Kerviel’s new boss to help ex-trader ‘rebuild his life’
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Jérôme Kerviel, the French “rogue trader” who brought one of Europe’s biggest banks to its knees by placing wildly risky bets, walked out of prison on Monday with an electronic bracelet around his ankle and a new consultancy job in hand.
"At 65, what have I got to risk ?," his new employer Jean-Raymond Lemaire, the founder of Lemaire Consultants et Associés, told French radio station RMC, saying he wanted to help the 37-year-old ex-trader “rebuild his life”.
“Many want to be seen with him, but it’s a different thing to give him a job,” said Lemaire, whose company’s clients include insurance group AXA, cosmetics giant L’Oreal, and energy firm GDF Suez.
“I want to teach him what I know, and then it’s up to him to decide what he wants to do with his future,” he said.
While Kerviel has never denied masking his €50 billion in trades, he maintains he was made a scapegoat for the wider failings of the financial system, saying his Société Générale bosses were fully aware of his risky trades, and tacitly approved his actions.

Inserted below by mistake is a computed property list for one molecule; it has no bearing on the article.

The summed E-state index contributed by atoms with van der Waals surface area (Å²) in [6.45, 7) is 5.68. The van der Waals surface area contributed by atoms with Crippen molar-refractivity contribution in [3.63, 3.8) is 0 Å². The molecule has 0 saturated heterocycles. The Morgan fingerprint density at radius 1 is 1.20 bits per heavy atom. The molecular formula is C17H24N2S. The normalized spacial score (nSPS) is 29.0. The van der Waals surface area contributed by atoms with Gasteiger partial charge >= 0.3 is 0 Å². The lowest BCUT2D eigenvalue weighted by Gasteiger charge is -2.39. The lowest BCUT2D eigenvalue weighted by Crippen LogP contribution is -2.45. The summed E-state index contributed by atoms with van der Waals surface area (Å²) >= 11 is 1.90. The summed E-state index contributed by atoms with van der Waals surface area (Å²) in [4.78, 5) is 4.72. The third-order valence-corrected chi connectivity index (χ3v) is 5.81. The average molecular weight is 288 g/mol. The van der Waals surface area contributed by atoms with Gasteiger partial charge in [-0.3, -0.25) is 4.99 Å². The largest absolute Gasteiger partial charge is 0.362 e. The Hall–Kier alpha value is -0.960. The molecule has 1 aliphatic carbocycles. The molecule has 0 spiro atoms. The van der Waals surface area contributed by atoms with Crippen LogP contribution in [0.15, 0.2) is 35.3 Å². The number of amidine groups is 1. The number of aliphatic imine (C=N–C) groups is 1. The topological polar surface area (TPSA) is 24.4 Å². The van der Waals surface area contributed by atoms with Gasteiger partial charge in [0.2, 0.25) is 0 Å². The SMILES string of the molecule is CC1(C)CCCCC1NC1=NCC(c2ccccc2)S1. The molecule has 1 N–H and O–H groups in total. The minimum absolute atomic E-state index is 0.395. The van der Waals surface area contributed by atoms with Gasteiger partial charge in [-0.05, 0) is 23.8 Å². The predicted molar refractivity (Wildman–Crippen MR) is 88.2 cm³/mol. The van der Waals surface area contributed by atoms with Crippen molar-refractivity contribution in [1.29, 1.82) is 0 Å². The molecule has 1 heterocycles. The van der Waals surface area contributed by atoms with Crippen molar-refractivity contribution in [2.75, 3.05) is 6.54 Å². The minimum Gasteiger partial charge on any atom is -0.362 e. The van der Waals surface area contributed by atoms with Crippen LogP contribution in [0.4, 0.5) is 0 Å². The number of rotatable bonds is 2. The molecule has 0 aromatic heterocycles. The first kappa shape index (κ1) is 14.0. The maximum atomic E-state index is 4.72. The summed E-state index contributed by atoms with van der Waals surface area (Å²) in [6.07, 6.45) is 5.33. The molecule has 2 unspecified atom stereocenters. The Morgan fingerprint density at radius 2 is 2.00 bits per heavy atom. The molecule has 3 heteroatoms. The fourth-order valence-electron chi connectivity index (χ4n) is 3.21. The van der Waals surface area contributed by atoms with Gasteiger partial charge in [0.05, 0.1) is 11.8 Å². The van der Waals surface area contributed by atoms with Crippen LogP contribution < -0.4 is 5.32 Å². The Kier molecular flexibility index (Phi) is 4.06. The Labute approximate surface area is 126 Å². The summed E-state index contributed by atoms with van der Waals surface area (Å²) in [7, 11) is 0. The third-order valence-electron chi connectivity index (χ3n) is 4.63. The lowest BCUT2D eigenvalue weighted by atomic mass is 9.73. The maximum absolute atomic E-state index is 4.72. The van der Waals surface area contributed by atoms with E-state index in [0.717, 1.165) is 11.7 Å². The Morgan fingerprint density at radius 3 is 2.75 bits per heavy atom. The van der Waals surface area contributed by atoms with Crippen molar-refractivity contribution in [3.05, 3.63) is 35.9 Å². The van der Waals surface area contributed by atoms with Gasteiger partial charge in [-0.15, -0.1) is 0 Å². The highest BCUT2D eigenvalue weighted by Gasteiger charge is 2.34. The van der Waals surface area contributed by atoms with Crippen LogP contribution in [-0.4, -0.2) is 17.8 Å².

In a bid to raise awareness, he embarked on a trek from Rome to Paris earlier this year to highlight the "tyranny of the markets", even securing an audience with Pope Francis.
Société Générale has repeatedly denied it had any knowledge of his risky market bets.
Kerviel to lead a ‘normal life’
In 2010, Kerviel was convicted of breach of trust, forgery and entering false data in relation to the unauthorised trades. The court initially sentenced him to five years in prison, of which two were suspended, as well as a €4.9 billion fine which was later struck down. He was imprisoned in May this year.
But last week, just under 150 days into Kerviel’s prison term, a Paris appeals court ruled that the former trader would be allowed to serve the remainder of his sentence under the supervision of an electronic bracelet.
Under the terms of the ruling, the former trader is bound by an evening curfew that obliges him to remain at home between 8:30pm and 7am Monday to Friday.
"I am super happy to leave today ... I want to have a normal life with my loved ones, start a family and finally be able to enjoy life," Kerviel told reporters as he left the prison.
The ex-trader’s release was made possible by his new job at Lemaire’s consultancy firm.
This is not the first time Kerviel comes into contact with Lemaire, who briefly hosted the then-fugitive trader shortly after news of the massive trading losses broke in January 2008, and then offered him a first job.
Neither Kerviel nor Lemaire have said when he will start his now job at the consultancy firm, which is headquartered in Levallois-Perret, a northeastern suburb of Paris.